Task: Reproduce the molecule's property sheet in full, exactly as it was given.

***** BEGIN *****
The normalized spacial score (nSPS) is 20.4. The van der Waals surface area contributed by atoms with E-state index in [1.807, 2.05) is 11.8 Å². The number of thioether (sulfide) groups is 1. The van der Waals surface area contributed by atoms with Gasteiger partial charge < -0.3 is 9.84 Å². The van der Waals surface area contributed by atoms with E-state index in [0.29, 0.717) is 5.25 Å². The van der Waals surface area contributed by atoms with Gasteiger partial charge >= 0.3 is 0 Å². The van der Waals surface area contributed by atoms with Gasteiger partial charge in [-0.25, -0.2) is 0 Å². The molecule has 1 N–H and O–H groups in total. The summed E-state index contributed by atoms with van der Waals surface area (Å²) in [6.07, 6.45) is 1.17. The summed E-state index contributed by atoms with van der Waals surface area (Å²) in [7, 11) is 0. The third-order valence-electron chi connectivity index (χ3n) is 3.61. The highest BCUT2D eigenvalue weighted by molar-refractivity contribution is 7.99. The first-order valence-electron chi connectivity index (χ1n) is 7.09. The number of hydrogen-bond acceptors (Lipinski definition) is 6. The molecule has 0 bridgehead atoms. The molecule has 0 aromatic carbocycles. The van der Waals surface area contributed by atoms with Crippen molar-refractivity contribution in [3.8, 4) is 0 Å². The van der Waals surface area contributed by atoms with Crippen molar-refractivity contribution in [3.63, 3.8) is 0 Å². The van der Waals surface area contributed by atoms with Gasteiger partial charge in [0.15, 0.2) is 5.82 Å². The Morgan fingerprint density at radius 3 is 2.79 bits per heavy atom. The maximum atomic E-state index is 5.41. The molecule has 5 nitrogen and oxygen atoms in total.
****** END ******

The normalized spacial score (nSPS) is 20.4. The van der Waals surface area contributed by atoms with E-state index in [1.807, 2.05) is 11.8 Å². The number of thioether (sulfide) groups is 1. The van der Waals surface area contributed by atoms with Gasteiger partial charge < -0.3 is 9.84 Å². The van der Waals surface area contributed by atoms with E-state index in [0.29, 0.717) is 5.25 Å². The van der Waals surface area contributed by atoms with Gasteiger partial charge >= 0.3 is 0 Å². The van der Waals surface area contributed by atoms with Gasteiger partial charge in [-0.25, -0.2) is 0 Å². The molecule has 1 N–H and O–H groups in total. The summed E-state index contributed by atoms with van der Waals surface area (Å²) in [6.07, 6.45) is 1.17. The summed E-state index contributed by atoms with van der Waals surface area (Å²) in [7, 11) is 0. The third-order valence-electron chi connectivity index (χ3n) is 3.61. The highest BCUT2D eigenvalue weighted by molar-refractivity contribution is 7.99. The first-order valence-electron chi connectivity index (χ1n) is 7.09. The number of hydrogen-bond acceptors (Lipinski definition) is 6. The molecule has 0 bridgehead atoms. The molecule has 0 aromatic carbocycles. The van der Waals surface area contributed by atoms with Crippen molar-refractivity contribution in [3.8, 4) is 0 Å². The van der Waals surface area contributed by atoms with Crippen molar-refractivity contribution in [3.63, 3.8) is 0 Å². The van der Waals surface area contributed by atoms with Gasteiger partial charge in [0.15, 0.2) is 5.82 Å². The Morgan fingerprint density at radius 3 is 2.79 bits per heavy atom. The maximum atomic E-state index is 5.41. The molecule has 5 nitrogen and oxygen atoms in total.